Flag confiscation creates controversy
November 21, 2014
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Is it within a student’s First Amendment rights to display a Confederate flag on a public school campus?
Controversy swirled about this subject last month when two senior boys, both of whom are not being named for fear of retaliation, drove onto the Cal High campus with Confederate flags mounted on their trucks.
The flags were displayed on the students’ vehicles in the back parking lot until lunch on Oct. 30, when Principal Sarah Wondolowski confiscated them, violating the students’ First Amendment rights of free speech and expression, according to Jim Ewert, an attorney for the California Newspaper Publishers Association.
Ewert said the removal of these flags was a clear violation of both the First Amendment and the California educational code.
“I think, under [these] circumstances, the students who brought the flags to the school, you know, their right to expression was violated,” said Ewert in a phone interview.
But Wondolowski said the reason for removing these flags was because the offensive message these flags convey was causing a significant disruption to the orderly operation of the school.
“It caused a disruption on campus,” said Wondolowski. “If there are any matters of speech that cause a disruption to the learning environment, then the school has a right to step in.”
When asked for specific examples of disruption, Wondolowski cited the multiple phone calls she received regarding students noticing the flags in the parking lot.
“If it’s something that might incite violence or hate or make someone feel physically threatened, then administration has absolutely right to remove it,” said Tasneem Khan, a government and history teacher.
School district spokeswoman Elizabeth Graswich supports Wondolowski’s decision to remove the flags and also firmly believes it was within the school’s right to do so.
The First Amendment states that the government, which includes public schools, cannot abridge an individual’s right to freedom of speech, which extends to all types of expression including that which is symbolic or literal.
Public school students are restricted in their freedom of speech on campus according to certain guidelines which are outlined in California State Education Code Section 48907.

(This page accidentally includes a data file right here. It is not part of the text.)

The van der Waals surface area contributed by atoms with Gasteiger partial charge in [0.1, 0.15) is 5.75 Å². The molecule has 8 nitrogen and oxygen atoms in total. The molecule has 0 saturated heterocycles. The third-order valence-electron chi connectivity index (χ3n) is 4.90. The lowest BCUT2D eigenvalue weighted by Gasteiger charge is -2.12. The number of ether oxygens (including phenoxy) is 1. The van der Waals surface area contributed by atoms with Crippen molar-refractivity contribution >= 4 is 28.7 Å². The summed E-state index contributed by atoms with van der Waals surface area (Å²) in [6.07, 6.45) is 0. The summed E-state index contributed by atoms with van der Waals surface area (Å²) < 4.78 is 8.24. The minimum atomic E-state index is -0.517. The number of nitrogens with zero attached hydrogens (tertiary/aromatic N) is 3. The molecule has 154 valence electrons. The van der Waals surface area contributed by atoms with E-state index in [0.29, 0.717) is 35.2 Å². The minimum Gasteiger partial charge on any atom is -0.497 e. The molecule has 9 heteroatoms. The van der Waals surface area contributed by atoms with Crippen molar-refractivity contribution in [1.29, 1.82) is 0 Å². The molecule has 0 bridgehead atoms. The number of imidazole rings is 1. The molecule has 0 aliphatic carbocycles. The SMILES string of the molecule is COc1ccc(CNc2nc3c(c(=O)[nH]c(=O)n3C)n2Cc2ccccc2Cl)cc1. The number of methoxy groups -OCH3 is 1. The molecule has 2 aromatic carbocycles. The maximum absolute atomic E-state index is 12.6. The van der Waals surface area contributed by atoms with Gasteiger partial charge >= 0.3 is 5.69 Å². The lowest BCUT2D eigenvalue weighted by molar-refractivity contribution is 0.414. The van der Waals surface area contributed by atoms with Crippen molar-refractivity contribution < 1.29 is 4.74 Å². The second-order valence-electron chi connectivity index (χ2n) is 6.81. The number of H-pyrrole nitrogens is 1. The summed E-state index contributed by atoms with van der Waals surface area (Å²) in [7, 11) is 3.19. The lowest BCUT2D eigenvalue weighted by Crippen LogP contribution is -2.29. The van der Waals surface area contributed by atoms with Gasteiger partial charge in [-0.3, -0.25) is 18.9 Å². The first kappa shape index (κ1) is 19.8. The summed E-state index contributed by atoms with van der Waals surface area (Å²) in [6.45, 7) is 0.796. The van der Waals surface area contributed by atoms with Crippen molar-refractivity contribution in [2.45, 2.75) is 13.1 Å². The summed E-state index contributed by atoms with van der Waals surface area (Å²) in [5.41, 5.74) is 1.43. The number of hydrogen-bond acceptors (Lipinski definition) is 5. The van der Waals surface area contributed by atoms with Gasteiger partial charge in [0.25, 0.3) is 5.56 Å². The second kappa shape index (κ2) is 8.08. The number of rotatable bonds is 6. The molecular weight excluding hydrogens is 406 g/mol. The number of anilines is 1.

According to this law, the only forms of restricted speech for students are if it is obscene, libelous or slanderous. Speech or expression also cannot disrupt the orderly operation of the school or incite imminent lawless or violent action.
Ewert, who is an expert in the field of students’ First Amendment rights, explained the importance of determining whether the speech in question disrupts the orderly operation of the school or will incite imminent violent action.
“Without [an] imminent threat of violence that is likely to occur, it is protected expression,” said Ewert. “As offensive as it might be…that’s the reason that the First Amendment exists. There is no need for a First Amendment protection of speech that is popular.”
The students who brought the flags on campus said they planned to drive to school on the same day with Confederate flags flying from their trucks. They were upset when the flags were confiscated.
After learning about his flag being confiscated, one of the boys went to retrieve his flag from assistant principal Bob Spain, who took the flag from Wondolowski’s office and returned it.
One confiscated flag was just a regular Confederate flag, while the other also displayed a skeleton holding a knife covered in blood with text that read, “The South Will Rise Again.”
“I just went in to the office and asked for it back, and then they just told me I couldn’t do it again,” one of the boys said.
The other boy never confronted administrators about the confiscation of his flag.
Seeing as how the Confederacy used this flag in the Civil War when they were fighting for the right to keep slavery, it is commonly accepted that these flags represent racism.
The students who brought these flags on campus disagree with this perspective, stating that they are simply a symbol of Southern pride.
“Well, I’m from Texas,” said the one boy who retrieved his flag. “[I just want to] show that I’m proud of where I came from.”
Neither boy believes that a Confederate flag is a symbol of racism.
In regard to the First Amendment, some students agree that a student should have the right to display such a flag on campus.
“Who am I to demean what [the boys want] to do with [their] piece of property?” said senior Thomas Brehm. “If it’s [their] property, why not? The school shouldn’t have taken what’s [theirs].”
Other students disagree because they believe it’s within the school’s right to remove this offensive symbol.
“I feel like that flag shouldn’t be displayed because it’s offensive to certain people, and [they] were doing it for attention,” said senior Allison Morris.
As for the students involved, there is no question in their minds that their rights were violated.
“I passed cops flying the flag, and they didn’t pull me over,” said one of the boys. “If that law doesn’t mind, then why should this law, or authority, mind as well?”
Managing editor Erin Fox contributed to this story.